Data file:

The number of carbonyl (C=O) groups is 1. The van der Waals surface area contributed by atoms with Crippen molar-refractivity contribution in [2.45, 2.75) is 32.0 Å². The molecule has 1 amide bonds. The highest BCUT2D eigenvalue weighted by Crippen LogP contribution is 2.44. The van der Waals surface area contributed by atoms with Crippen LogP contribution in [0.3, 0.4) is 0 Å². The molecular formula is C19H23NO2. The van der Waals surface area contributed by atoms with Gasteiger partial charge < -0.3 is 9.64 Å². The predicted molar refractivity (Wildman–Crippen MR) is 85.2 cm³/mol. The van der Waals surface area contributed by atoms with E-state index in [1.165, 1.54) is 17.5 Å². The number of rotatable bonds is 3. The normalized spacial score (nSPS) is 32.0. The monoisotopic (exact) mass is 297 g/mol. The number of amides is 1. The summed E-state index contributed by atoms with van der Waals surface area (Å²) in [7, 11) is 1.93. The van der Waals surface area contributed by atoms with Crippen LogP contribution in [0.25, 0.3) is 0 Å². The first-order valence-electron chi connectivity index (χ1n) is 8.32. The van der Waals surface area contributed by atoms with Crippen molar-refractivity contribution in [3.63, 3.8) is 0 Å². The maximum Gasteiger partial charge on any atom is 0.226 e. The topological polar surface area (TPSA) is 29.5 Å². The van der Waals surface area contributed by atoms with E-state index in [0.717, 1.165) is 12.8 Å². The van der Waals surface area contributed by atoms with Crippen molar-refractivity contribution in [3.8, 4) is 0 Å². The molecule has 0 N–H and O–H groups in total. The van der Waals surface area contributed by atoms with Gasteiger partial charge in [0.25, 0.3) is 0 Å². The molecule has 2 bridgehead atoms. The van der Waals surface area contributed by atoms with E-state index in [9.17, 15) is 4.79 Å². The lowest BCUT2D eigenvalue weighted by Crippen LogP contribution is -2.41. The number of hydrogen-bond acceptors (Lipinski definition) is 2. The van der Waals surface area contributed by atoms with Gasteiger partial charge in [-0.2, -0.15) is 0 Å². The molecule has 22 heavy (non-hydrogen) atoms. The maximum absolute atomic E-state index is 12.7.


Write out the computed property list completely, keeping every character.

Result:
The number of carbonyl (C=O) groups is 1. The van der Waals surface area contributed by atoms with Crippen molar-refractivity contribution in [2.45, 2.75) is 32.0 Å². The molecule has 1 amide bonds. The highest BCUT2D eigenvalue weighted by Crippen LogP contribution is 2.44. The van der Waals surface area contributed by atoms with Crippen LogP contribution in [0.3, 0.4) is 0 Å². The molecular formula is C19H23NO2. The van der Waals surface area contributed by atoms with Gasteiger partial charge < -0.3 is 9.64 Å². The predicted molar refractivity (Wildman–Crippen MR) is 85.2 cm³/mol. The van der Waals surface area contributed by atoms with E-state index in [1.165, 1.54) is 17.5 Å². The number of rotatable bonds is 3. The normalized spacial score (nSPS) is 32.0. The monoisotopic (exact) mass is 297 g/mol. The number of amides is 1. The summed E-state index contributed by atoms with van der Waals surface area (Å²) in [7, 11) is 1.93. The van der Waals surface area contributed by atoms with Crippen LogP contribution in [0.25, 0.3) is 0 Å². The first-order valence-electron chi connectivity index (χ1n) is 8.32. The van der Waals surface area contributed by atoms with Crippen molar-refractivity contribution in [3.63, 3.8) is 0 Å². The maximum Gasteiger partial charge on any atom is 0.226 e. The topological polar surface area (TPSA) is 29.5 Å². The van der Waals surface area contributed by atoms with E-state index in [0.717, 1.165) is 12.8 Å². The van der Waals surface area contributed by atoms with Crippen molar-refractivity contribution in [3.8, 4) is 0 Å². The molecule has 0 N–H and O–H groups in total. The van der Waals surface area contributed by atoms with Gasteiger partial charge in [0.25, 0.3) is 0 Å². The molecule has 2 bridgehead atoms. The van der Waals surface area contributed by atoms with E-state index in [9.17, 15) is 4.79 Å². The lowest BCUT2D eigenvalue weighted by Crippen LogP contribution is -2.41. The number of hydrogen-bond acceptors (Lipinski definition) is 2. The van der Waals surface area contributed by atoms with Gasteiger partial charge in [-0.2, -0.15) is 0 Å². The molecule has 22 heavy (non-hydrogen) atoms. The maximum absolute atomic E-state index is 12.7.